2012 Annual Science Report
University of Hawaii, Manoa Reporting | SEP 2011 – AUG 2012
Water in Planetary Interiors
The mineral MgSiO3 in the perovskite structure is thought to be the most abundant solid mineral phase in the Earth composing up to 45% of the mass of the planet. Because Earth’s oceans constitute only 0.023% of the planet’s mass, even small amounts of H substitution in the perovskite phase can control the H balance of a planet the size of Earth or Venus. There is considerable disagreement among previous workers about H solubility in the perovskite phase. We have synthesized samples of high-pressure mineral phases that are likely hosts for hydrogen, and thus water, in planetary interiors, and measured physical properties including crystal structure, density, elasticity, and electrical conductivity to see if there is evidence of deep hydration in the Earth.
We have synthesized samples of high-pressure mineral phases that are likely hosts for H, and thus water, in planetary interiors, and measured physical properties including crystal structure, density, elasticity, and electrical conductivity to see if there is evidence of deep hydration in the Earth. The nominally anhydrous minerals (those without H in the formula) are likely significant host phases for much of the H in and on the Earth and may control the H balance in terrestrial planets. Nominally hydrous phases may also play a significant role. Nominally anhydrous phases synthesized under hydrous conditions at Bayerisches Geoinstitut (University of Bayreuth, Germany) include olivine, wadsleyite, and ringwoodite (all (Mg,Fe)2SiO4), and clino-enstatite, majorite, akimotoite, and silicate perovskite (all (Mg,Fe)SiO3). Nominally hydrous phases include Phases B and D.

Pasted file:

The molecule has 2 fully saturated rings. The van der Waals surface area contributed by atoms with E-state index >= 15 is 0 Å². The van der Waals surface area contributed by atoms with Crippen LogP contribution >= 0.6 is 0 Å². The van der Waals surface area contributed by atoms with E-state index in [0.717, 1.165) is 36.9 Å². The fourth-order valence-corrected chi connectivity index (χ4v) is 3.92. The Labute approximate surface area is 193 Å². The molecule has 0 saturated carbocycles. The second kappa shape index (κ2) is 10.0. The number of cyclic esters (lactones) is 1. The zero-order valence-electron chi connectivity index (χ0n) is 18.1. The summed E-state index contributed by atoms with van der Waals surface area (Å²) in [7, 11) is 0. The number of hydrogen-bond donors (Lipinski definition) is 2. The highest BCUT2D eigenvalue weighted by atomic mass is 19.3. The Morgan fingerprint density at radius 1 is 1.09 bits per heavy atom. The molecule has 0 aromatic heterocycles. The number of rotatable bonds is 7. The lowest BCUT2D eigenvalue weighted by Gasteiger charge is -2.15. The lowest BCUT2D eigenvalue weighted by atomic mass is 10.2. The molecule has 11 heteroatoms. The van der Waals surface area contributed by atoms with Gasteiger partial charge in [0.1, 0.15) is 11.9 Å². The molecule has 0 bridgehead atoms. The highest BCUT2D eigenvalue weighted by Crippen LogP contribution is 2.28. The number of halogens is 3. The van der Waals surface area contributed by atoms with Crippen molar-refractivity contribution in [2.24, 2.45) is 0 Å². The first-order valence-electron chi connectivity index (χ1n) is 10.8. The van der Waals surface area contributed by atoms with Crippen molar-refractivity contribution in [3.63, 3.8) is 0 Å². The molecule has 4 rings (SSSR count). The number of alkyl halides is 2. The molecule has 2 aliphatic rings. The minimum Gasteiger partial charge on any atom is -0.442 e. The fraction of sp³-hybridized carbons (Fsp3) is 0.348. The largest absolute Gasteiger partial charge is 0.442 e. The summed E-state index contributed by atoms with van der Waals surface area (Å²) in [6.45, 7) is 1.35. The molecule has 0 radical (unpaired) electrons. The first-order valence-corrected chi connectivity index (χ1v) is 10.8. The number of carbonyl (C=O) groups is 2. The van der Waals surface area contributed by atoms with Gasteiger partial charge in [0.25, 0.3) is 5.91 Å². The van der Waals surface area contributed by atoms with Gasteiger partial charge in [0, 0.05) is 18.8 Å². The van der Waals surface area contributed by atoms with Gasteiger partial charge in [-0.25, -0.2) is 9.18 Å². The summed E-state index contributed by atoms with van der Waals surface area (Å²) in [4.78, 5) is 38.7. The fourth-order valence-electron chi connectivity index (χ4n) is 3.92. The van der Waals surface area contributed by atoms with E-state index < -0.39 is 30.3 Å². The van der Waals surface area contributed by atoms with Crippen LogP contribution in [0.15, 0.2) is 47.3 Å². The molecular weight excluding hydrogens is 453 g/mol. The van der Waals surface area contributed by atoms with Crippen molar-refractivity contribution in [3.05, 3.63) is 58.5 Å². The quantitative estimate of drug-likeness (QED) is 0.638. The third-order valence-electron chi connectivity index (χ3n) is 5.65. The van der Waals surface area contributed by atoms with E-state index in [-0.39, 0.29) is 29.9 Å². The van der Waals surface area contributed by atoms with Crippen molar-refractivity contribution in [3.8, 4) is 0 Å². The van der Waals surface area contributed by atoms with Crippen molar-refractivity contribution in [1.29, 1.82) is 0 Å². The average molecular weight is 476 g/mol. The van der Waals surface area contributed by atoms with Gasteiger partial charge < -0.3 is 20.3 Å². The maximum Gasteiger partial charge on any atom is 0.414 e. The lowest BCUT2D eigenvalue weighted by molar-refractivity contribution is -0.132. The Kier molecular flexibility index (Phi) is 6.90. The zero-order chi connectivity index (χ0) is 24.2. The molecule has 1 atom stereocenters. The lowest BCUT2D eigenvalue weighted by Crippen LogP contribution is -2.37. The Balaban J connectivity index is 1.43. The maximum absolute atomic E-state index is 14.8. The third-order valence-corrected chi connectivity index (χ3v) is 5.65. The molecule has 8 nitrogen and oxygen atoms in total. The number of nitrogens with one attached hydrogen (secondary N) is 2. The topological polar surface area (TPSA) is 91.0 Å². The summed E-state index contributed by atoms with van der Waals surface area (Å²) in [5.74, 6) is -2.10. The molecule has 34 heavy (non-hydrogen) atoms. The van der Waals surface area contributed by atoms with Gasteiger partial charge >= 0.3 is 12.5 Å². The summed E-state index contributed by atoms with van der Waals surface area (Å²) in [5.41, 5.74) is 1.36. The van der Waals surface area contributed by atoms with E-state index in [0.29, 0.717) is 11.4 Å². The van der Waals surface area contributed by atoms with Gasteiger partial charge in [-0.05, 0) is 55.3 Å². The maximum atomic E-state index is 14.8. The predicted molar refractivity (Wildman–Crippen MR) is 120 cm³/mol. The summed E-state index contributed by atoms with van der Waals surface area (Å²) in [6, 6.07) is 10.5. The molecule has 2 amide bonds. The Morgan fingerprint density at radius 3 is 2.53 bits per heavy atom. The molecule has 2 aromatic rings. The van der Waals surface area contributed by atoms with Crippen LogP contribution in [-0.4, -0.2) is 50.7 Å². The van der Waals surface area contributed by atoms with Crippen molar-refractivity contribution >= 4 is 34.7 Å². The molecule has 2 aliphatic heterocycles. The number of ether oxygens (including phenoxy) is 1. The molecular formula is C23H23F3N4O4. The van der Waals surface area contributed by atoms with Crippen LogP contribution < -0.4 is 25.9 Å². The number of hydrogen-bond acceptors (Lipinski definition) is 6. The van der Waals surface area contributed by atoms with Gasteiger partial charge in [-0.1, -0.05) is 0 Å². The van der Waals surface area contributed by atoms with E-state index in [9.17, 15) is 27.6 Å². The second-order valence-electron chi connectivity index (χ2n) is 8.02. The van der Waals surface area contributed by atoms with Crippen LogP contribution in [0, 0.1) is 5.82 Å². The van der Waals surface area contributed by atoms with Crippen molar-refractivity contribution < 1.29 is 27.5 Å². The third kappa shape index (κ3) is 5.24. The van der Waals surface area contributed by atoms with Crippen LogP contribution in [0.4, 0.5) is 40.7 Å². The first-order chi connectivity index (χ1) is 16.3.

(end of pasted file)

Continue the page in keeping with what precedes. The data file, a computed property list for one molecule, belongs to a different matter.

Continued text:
We have observed and documented the epitaxial relations and H distributions among coexisting olivine, wadsleyite, and clinopyroxene (Smyth et al., 2012). Ringwoodite is the spinel polymorph of Mg2SiO4 believed to be the major phase in the Earth at depths of 525 to 660 km. We measured the thermal expansion of hydrous ringwoodite (Ye at al., 2012), and sound velocities at elevated temperature and pressure (Mao et al., 2012).
Significant new results in 2012 include synthesis of new samples of hydrous akimotoite, perovskite, and majorite, all thought to be stable phases in Earth’s lower mantle. We observe potentially significant hydration in akimotoite (ilmenite-MgSiO3) and majorite (garnet-MgSiO3), but very low levels of hydration in perovskite-MgSiO3, thought to be the dominant phase in the lower mantle. We have also synthesized some Al-bearing perovskite-MgSiO3 to evaluate the effect of Al substitution on hydration.